Three’s A Crowd

In an era of increasing polarization, is there anything more important than finding a way to unite our community rather than to continue working in institutional, ideological and philosophical silos?

By Sandy Cardin

You don’t have to be a golfer or even a sports fan to appreciate the miraculous victory Tiger Woods achieved at The Masters tournament last Sunday. Slowly but surely, he plotted his way around the familiar terrain of Augusta National and waited for his competitors to succumb to the pressure of trying to win a major tournament. While his shotmaking was superb, that was not the real difference in his donning the green jacket for a 5th time; it was his patience, experience and intelligence that helped Tiger make history.

In a world all too dominated by people searching for instant gratification, celebrating inexperience and acting without thinking, the life lessons to be learned from Tiger on Sunday are clear. Less obvious, but equally relevant, are what we in the American Jewish community can take from what happened at Augusta National on Sunday: seizing the moment.

By the time his group reached the par-3, 12th hole, Tiger was 2 shots behind. The leader, Francisco Molinari, hit his tee shot in the water, as did three other players still in contention for the title; only Tiger made it in the green safely. By the time they moved on to the next hole, Woods and Molinari were tied and the stage was set. All Tiger needed from that point forward was to think big, maintain focus, rely on his knowledge of the course, make good decisions and execute well. He did, and he won.

How does that relate to American Jewry?

Right now, searches are underway for the top professional position at three of the most influential Jewish organizations in American Jewish life: the American Jewish Joint Distribution Committee (JDC), the Jewish Federations of North America (JFNA) and the Conference of Presidents of Major Jewish Organizations. Two of the three are actively searching, the third is about to get started.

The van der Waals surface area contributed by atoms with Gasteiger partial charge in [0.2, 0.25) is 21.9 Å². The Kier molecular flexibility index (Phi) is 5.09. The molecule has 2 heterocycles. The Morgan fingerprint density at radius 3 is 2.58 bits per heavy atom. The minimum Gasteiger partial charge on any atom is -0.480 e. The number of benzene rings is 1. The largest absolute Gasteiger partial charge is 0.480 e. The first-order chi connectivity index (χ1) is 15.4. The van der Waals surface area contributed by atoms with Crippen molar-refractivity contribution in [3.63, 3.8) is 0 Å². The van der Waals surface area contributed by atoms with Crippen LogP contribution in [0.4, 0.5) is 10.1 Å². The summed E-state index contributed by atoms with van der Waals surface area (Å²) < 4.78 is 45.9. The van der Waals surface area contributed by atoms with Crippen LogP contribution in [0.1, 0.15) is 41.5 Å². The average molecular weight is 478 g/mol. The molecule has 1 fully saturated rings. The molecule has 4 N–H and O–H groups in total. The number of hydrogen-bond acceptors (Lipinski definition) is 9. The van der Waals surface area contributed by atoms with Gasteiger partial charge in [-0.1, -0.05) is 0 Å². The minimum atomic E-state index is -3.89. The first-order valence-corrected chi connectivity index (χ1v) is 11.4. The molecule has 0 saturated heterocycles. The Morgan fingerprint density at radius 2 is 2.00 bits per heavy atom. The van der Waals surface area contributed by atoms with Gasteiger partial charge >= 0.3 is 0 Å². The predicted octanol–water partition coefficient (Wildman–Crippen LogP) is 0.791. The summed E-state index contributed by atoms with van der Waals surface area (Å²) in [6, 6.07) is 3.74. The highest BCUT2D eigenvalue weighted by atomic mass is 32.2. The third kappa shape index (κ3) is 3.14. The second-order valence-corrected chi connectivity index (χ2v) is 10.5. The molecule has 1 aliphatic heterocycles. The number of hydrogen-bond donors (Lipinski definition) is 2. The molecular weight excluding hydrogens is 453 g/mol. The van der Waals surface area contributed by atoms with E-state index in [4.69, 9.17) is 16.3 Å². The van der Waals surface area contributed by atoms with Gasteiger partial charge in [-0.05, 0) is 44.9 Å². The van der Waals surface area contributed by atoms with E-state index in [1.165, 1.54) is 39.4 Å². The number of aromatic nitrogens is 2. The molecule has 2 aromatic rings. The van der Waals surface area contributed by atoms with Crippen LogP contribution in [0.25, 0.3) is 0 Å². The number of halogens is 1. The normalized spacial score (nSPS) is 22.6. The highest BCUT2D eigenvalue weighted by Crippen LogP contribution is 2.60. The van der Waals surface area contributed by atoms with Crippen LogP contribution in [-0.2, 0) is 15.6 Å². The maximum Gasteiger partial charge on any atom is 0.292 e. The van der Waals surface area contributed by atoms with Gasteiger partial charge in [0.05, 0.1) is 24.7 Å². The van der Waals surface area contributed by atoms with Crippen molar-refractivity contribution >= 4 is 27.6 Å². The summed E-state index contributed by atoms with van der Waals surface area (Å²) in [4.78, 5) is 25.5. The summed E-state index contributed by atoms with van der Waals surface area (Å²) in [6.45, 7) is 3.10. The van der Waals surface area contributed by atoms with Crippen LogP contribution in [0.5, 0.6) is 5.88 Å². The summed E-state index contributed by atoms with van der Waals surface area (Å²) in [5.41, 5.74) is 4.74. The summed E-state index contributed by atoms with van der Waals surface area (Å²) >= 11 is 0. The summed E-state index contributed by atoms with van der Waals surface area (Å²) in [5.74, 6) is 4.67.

And while I am sure each will find plenty of strong candidates to interview, isn’t now a perfect time to ask whether some kind of consolidation among them makes sense? In other words, why not try to seize the moment?

I can think of lots of good reasons not to spend a minute thinking about the possibility, and I even hesitated for weeks to write this article. Mergers are very hard to do well, and institutional loyalties are hard to overcome. Turf and ego issues are as menacing in Jewish organizational life as they are on the golf course. The issues would be complex, the challenges astronomical and the chances of success very low.

But then I watched the Masters on Sunday, and I decided maybe we can achieve the unimaginable the same way Tiger did. Maybe we can use our century of communal nonprofit experience to reshape the Jewish future in a way that only three concurrent leadership transitions could – even remotely – allow to happen.

While much has changed since the Jewish communal system in place today was established, all of us are standing on the shoulders of those who helped American Jewry reach a level unknown in the history of our people. It is to them, as well as for ourselves, that we have the responsibility to ask whether what got us here will be enough to get us there. Rather than automatically and axiomatically preserve organizations, shouldn’t we use this leadership transition as an opportunity to consider reeastablishing our communal institutions on a different basis and in a 21st Century configuration?

The benefits of a successful consolidation would be many, not the least of which would be the savings that result from the administrative efficiencies realized by combining back-office operations and other resources. Overlapping and competing departments could be integrated and streamlined, thereby improving service delivery locally, nationally and internationally. Interaction with Israel would be more focused, and the views of American Jewry expressed more clearly and forcefully wherever and whenever our voice needs to be heard. And, with a broader stakeholder base, the consolidated enterprise would be able to honor the diversity of our people by harnessing the wisdom, perspective and energy of all who wish to be counted among us.

What some may view as a drawback – the fact each of the three organizations has a mission and a focus different from the others – I see as an opportunity. The pieces fit together like a jigsaw puzzle – three divisions (domestic [JFNA], international [JDC] and Israel [Conference] – snapping into place to form a whole image no single piece can create by itself. In an era of increasing polarization, is there anything more important than finding a way to unite our community rather than to continue working in institutional, ideological and philosophical silos?

The risks would be massive, but so would be the reward. All we need to do is to think big, maintain focus, make good decisions and execute well.

Crazy? Maybe.

So was Tiger ever winning again, much less The Masters.

So was SpaceIL trying to land on the moon, an effort that inspired millions and the benefits of which we will continue to reap for years.

And so was Nachshon stepping into the sea before the waters parted and the Israelites escaped their enslavement in Egypt.

Carpe diem, and chag kasher v’sameach.

Sandy Cardin recently stepped down as president of the Charles and Lynn Family Foundation.